Contact phone numbers 01724733940 or 07875732535


We are open by appointment 9.00 until 6.00 or dusk


Our plants are propagated and grown in the nursery.


Comprehensive information on pot and bed labels.


Extensive range of ornamental grasses.


Competitive prices.


Plenty of sound advice.



Care & Maintenance

In horticulture we use the collective term "ornamental grasses" to describe true grasses, sedges, rushes, reeds and some grass-like plants. It is important to distinguish between these groups if you wish to maintain them successfully.

Grasses, sedges, rushes and reeds have flowers, but not in a form recognisable to the majority of gardeners. They have no coloured petals and only a botanist with a hand lens or microscope would be able to identify the components of the flowers.


OphiopogonThe commonly named 'Black Grass' [Ophiopogon planiscapus 'Nigrescens'] reveals it is not a grass when it produces little pink flowers followed by dark purple berries.

Prefers a slightly acidic soil if it is to thrive.



True Grasses

Generally speaking true grasses grow from their tips and can cope with being mown. The stems of deciduous grasses will either disintegrate in winter [e.g. Deschampsia, Molinia & Panicum] or they should be cut down in early spring [e.g. Miscanthus & Calamagrostis].


Cutting MiscanthusCutting CalamagrostisMiscanthus stems [left] should be cut down with secateurs as soon as new shoots get to about 10cm [4 inches] in height.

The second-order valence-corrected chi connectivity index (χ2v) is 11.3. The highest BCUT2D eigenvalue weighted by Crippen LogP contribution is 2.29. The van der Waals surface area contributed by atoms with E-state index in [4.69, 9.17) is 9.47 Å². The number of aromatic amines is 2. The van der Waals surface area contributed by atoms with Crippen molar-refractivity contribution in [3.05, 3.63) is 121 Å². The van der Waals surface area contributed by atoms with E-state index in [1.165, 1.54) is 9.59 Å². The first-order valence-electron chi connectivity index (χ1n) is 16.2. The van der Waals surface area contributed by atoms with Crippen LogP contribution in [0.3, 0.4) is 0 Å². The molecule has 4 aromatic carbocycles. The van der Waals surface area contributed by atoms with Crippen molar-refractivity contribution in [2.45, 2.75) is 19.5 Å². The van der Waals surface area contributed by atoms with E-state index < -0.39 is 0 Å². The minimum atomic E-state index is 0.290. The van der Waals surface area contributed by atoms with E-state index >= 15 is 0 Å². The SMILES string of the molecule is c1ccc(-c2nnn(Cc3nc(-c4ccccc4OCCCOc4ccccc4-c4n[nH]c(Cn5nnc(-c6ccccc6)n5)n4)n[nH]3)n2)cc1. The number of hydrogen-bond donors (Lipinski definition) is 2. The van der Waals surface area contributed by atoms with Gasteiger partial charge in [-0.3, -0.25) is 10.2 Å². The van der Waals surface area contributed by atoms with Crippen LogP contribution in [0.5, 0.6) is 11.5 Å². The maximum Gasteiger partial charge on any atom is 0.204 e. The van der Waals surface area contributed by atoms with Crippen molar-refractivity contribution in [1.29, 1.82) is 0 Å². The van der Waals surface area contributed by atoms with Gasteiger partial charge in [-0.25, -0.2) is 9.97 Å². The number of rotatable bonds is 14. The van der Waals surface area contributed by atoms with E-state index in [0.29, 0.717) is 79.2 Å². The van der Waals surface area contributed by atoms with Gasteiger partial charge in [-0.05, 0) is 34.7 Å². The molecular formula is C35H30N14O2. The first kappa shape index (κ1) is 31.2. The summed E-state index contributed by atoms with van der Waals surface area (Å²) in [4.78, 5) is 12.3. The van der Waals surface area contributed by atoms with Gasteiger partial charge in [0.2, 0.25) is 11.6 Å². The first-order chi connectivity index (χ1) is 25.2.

Calamagrostis [above right] require far less precision. Shears are the quickest way to cut down old stems.


FestucaFestuca cut down

Evergreen grasses such as Festuca glauca cvs. benefit from tidying up in spring by combing out or splitting to rejuvenate them every three or four years. If you cut them down in error they will not die, but the shaving brush effect is not pretty.


Sedges & Wood Rushes

Sedges [Carex] and wood rushes [Luzula] grow from the base and best practice in spring is to cut out tired and damaged leaves close to the ground. Unlike true grasses trimmed leaves will die at the ends and look very unattractive.


Most of our perennial ornamental grasses are propagated by division. A few we produced from cuttings or seed.

Warm season grasses

Miscanthus, Panicum and Pennisetum are categorised as "warm season grasses" should be spit in May, June and July.

Cool Season grasses

Sedges and grasses are described as "cool season" and can be split in the autumn. We find it more practical to divide them in early spring, when conditions are favourable for growth. Calamagrostis and Molinia are in this category.

Click here for a list of grasses in stock.